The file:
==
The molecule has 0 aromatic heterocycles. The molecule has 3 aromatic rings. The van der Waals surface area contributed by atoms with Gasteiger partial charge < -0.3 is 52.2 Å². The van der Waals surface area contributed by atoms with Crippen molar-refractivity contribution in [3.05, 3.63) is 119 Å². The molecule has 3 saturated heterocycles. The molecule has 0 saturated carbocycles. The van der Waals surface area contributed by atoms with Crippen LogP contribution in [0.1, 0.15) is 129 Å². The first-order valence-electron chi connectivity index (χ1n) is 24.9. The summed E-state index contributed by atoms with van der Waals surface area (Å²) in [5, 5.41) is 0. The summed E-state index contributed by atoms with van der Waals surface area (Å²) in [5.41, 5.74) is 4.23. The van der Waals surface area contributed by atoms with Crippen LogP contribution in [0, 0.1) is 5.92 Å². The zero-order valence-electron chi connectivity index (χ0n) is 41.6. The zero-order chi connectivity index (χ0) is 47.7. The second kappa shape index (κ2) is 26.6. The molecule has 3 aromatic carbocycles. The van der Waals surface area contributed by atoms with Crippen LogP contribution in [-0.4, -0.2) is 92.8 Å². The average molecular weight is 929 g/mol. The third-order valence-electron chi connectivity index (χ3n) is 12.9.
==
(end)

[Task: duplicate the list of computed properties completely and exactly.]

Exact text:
The molecule has 0 aromatic heterocycles. The molecule has 3 aromatic rings. The van der Waals surface area contributed by atoms with Gasteiger partial charge < -0.3 is 52.2 Å². The van der Waals surface area contributed by atoms with Crippen molar-refractivity contribution in [3.05, 3.63) is 119 Å². The molecule has 3 saturated heterocycles. The molecule has 0 saturated carbocycles. The van der Waals surface area contributed by atoms with Crippen LogP contribution in [0.1, 0.15) is 129 Å². The first-order valence-electron chi connectivity index (χ1n) is 24.9. The summed E-state index contributed by atoms with van der Waals surface area (Å²) in [5, 5.41) is 0. The summed E-state index contributed by atoms with van der Waals surface area (Å²) in [5.41, 5.74) is 4.23. The van der Waals surface area contributed by atoms with Crippen LogP contribution in [0, 0.1) is 5.92 Å². The zero-order valence-electron chi connectivity index (χ0n) is 41.6. The zero-order chi connectivity index (χ0) is 47.7. The second kappa shape index (κ2) is 26.6. The molecule has 3 aromatic carbocycles. The van der Waals surface area contributed by atoms with Crippen LogP contribution in [-0.4, -0.2) is 92.8 Å². The average molecular weight is 929 g/mol. The third-order valence-electron chi connectivity index (χ3n) is 12.9.